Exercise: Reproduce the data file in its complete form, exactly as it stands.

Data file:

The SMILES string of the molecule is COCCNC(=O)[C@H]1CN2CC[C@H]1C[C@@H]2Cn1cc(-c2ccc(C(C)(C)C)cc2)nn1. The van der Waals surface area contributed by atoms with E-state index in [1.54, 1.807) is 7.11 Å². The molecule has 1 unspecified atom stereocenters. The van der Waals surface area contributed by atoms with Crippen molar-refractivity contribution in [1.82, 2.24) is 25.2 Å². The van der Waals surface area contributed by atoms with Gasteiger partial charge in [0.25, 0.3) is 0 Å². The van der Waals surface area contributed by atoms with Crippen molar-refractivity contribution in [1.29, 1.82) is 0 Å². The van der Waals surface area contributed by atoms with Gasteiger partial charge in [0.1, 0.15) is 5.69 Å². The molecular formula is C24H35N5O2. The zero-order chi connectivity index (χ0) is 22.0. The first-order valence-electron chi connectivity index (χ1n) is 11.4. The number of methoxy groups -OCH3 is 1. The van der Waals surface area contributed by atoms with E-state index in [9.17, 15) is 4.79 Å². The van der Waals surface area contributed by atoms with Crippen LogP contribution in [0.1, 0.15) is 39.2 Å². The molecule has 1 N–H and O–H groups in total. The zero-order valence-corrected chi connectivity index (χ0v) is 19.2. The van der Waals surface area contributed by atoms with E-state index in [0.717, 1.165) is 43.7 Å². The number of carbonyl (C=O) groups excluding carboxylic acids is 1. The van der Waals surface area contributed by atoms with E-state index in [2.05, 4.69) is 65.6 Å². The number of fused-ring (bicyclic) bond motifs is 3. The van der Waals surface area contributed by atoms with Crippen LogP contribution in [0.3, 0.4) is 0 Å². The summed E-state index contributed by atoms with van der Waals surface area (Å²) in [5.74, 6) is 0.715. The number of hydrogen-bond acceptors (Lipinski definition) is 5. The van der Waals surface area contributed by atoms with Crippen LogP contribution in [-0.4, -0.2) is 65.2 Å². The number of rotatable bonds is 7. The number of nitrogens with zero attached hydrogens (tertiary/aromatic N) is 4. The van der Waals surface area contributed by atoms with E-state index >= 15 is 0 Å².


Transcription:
The SMILES string of the molecule is COCCNC(=O)[C@H]1CN2CC[C@H]1C[C@@H]2Cn1cc(-c2ccc(C(C)(C)C)cc2)nn1. The van der Waals surface area contributed by atoms with E-state index in [1.54, 1.807) is 7.11 Å². The molecule has 1 unspecified atom stereocenters. The van der Waals surface area contributed by atoms with Crippen molar-refractivity contribution in [1.82, 2.24) is 25.2 Å². The van der Waals surface area contributed by atoms with Gasteiger partial charge in [0.25, 0.3) is 0 Å². The van der Waals surface area contributed by atoms with Crippen molar-refractivity contribution in [1.29, 1.82) is 0 Å². The van der Waals surface area contributed by atoms with Gasteiger partial charge in [0.1, 0.15) is 5.69 Å². The molecular formula is C24H35N5O2. The zero-order chi connectivity index (χ0) is 22.0. The first-order valence-electron chi connectivity index (χ1n) is 11.4. The number of methoxy groups -OCH3 is 1. The van der Waals surface area contributed by atoms with E-state index in [9.17, 15) is 4.79 Å². The van der Waals surface area contributed by atoms with Crippen LogP contribution in [0.1, 0.15) is 39.2 Å². The molecule has 1 N–H and O–H groups in total. The zero-order valence-corrected chi connectivity index (χ0v) is 19.2. The van der Waals surface area contributed by atoms with E-state index in [0.717, 1.165) is 43.7 Å². The number of carbonyl (C=O) groups excluding carboxylic acids is 1. The van der Waals surface area contributed by atoms with E-state index in [2.05, 4.69) is 65.6 Å². The number of fused-ring (bicyclic) bond motifs is 3. The van der Waals surface area contributed by atoms with Crippen LogP contribution in [0.3, 0.4) is 0 Å². The summed E-state index contributed by atoms with van der Waals surface area (Å²) in [5.74, 6) is 0.715. The number of hydrogen-bond acceptors (Lipinski definition) is 5. The van der Waals surface area contributed by atoms with Crippen LogP contribution in [-0.4, -0.2) is 65.2 Å². The number of rotatable bonds is 7. The number of nitrogens with zero attached hydrogens (tertiary/aromatic N) is 4. The van der Waals surface area contributed by atoms with E-state index >= 15 is 0 Å².